Often regarded as the ultimate summertime sip, rosé is synonymous with lazy days at the beach and meals spent hunched around the table eating oysters. Or it should come as no surprise that the phrase “all day rosé” is plastered everywhere from restaurant menus to T-shirts.
Should You Drink Rosé in Winter?
But should rosé consumption be limited to the warmer months? Says no, says Emma Beltran, creative director of Gérard Beltran’s wine portfolio. ” she told Yahoo Life.
Bertrand’s father, Gérard Bertrand, is based in the South of France and is one of the largest producers of rosé exported to the United States. This includes his own wine, Cote des His Rosé, known for its stunningly shaped bottles, and collaborations with other brands. Hampton Water, aptly named by Jon Bon Jovi.
But how did rosé unofficially become the drink of the summer season in the first place? says Rand. “Born in the vineyard” Bertrand, now in his third generation in the wine business family, studied wine at the International Organization for Vine and Wine (OIV). She is also a big fan of rosé all year round.
Still, she’s not immune to the seaside charm of sipping rosé in the warmer months at a beachside bar. I like hanging out in a comfortable lounge chair,” she says.
But beyond the summer, Bertrand says rosé can be drunk all year round. “Rosé is a very celebratory drink,” she says. “It’s definitely not just a summer anthem.”
Bertrand says expanding the wine repertoire to include year-round rosé can be done by understanding how it pairs with both cold and warm season cuisine.
What is the relationship between rosé and cooking?
“Rosé is very versatile with food,” explains Bertrand. “A delicate style of rosé with fresh fruit flavors that pairs well with lighter dishes such as shellfish, tapas, cheese and grilled vegetables.”
For winter pairings, we also suggest roasted fish and briny oysters paired with wine. “Personally, I love to have it with roasted trout with fennel and oranges during the colder months,” she says.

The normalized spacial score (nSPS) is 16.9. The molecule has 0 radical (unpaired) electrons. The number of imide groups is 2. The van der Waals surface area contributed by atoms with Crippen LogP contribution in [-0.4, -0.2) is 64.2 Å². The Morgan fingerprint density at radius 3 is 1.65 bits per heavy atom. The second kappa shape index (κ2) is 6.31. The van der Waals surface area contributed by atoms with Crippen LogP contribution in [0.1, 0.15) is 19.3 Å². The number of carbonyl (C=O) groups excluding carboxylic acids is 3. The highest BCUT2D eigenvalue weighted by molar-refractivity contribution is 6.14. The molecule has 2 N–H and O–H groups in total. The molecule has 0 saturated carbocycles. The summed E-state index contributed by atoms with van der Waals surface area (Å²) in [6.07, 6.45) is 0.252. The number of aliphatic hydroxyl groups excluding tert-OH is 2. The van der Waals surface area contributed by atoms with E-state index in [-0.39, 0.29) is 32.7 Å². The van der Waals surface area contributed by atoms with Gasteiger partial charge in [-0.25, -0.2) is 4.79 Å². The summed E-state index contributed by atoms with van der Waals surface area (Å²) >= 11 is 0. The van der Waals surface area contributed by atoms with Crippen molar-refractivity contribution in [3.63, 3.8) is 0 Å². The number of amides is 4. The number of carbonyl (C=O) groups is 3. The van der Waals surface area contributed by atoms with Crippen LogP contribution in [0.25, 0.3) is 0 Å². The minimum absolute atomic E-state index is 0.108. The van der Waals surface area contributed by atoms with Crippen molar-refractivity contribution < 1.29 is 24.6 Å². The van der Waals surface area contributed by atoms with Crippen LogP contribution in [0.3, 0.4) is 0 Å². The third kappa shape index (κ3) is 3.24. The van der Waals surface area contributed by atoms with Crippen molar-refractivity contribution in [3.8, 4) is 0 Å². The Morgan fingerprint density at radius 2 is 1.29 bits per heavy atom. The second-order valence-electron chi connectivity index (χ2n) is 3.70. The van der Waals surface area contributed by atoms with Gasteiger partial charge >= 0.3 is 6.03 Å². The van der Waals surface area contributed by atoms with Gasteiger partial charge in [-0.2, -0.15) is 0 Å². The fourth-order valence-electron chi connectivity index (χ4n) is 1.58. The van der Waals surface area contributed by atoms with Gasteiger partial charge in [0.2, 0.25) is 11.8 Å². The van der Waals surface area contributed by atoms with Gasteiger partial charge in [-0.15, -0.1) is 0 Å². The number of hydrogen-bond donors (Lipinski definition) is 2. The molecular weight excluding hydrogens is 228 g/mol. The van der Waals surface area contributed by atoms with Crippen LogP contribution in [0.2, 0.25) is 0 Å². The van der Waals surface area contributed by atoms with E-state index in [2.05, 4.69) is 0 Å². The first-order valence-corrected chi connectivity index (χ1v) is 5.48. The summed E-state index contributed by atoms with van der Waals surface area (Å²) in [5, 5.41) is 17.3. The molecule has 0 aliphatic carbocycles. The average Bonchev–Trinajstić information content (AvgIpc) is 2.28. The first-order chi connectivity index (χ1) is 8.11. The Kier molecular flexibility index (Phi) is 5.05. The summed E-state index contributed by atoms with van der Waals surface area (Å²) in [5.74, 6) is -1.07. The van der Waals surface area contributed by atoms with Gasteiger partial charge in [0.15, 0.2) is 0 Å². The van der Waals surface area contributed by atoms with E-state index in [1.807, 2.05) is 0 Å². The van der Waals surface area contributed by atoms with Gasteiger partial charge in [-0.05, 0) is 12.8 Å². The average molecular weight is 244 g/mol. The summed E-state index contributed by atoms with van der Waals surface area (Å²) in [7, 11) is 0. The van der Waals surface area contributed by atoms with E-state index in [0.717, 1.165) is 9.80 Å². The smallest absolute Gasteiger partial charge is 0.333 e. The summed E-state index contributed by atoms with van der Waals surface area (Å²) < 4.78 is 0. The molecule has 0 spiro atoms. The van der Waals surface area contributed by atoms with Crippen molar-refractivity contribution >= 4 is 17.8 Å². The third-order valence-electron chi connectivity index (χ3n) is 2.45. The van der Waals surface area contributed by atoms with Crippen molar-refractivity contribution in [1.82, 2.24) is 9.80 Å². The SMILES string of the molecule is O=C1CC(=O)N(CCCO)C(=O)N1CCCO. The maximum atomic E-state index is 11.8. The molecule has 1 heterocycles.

How to choose the perfect rosé bottle
“I think people should aim for balance,” she adds. “I like rosés with a good balance of acidity, richness and aromas. I would definitely recommend a rosé from the south of France.” She explains that it is known both for its suitable terrain for producing various grape varietals such as Grenache, Cinsault and Syrah, which produce perfect rosé blends.
She cites Gerard Bertrand’s The Source of Joy as an excellent representation of what Languedoc has to offer. “Mediterranean sun and wind ripen the berries, while sea breezes keep them fresh at night,” says Bertrand. “It has a lovely minerality with just a hint of red berry and rose flower notes.”
At what temperature should rosé be served?
Bertrand says rosé should ideally be served in a 50-degree wine glass.
In addition to drinking by the glass, rosé cocktails such as froze (rosé slushie) and rosé-based sangria are also very popular. During winter, Bertrand’s go-to is a rosé cocktail. This is a twist on the ubiquitous mulled wine during the colder months of France. Combining cloves and cinnamon in rosé adds a layer of comfort, perfect for winter days, she says.
Ready for some winter rosé? Bertrand shares recipes for his favorite rosé cocktails.
Courtesy of Emma Bertrand Gerard Beltran
4 ounces of rosé wine
1 teaspoon honey
1 pinch of ground cloves
1 pinch grated or ground cinnamon
some big ice cubes
1 orange peel for garnish
Add ice to a burgundy glass.
Add rosé, honey, cloves and powdered cinnamon. Mix well.
Serve with orange peel.
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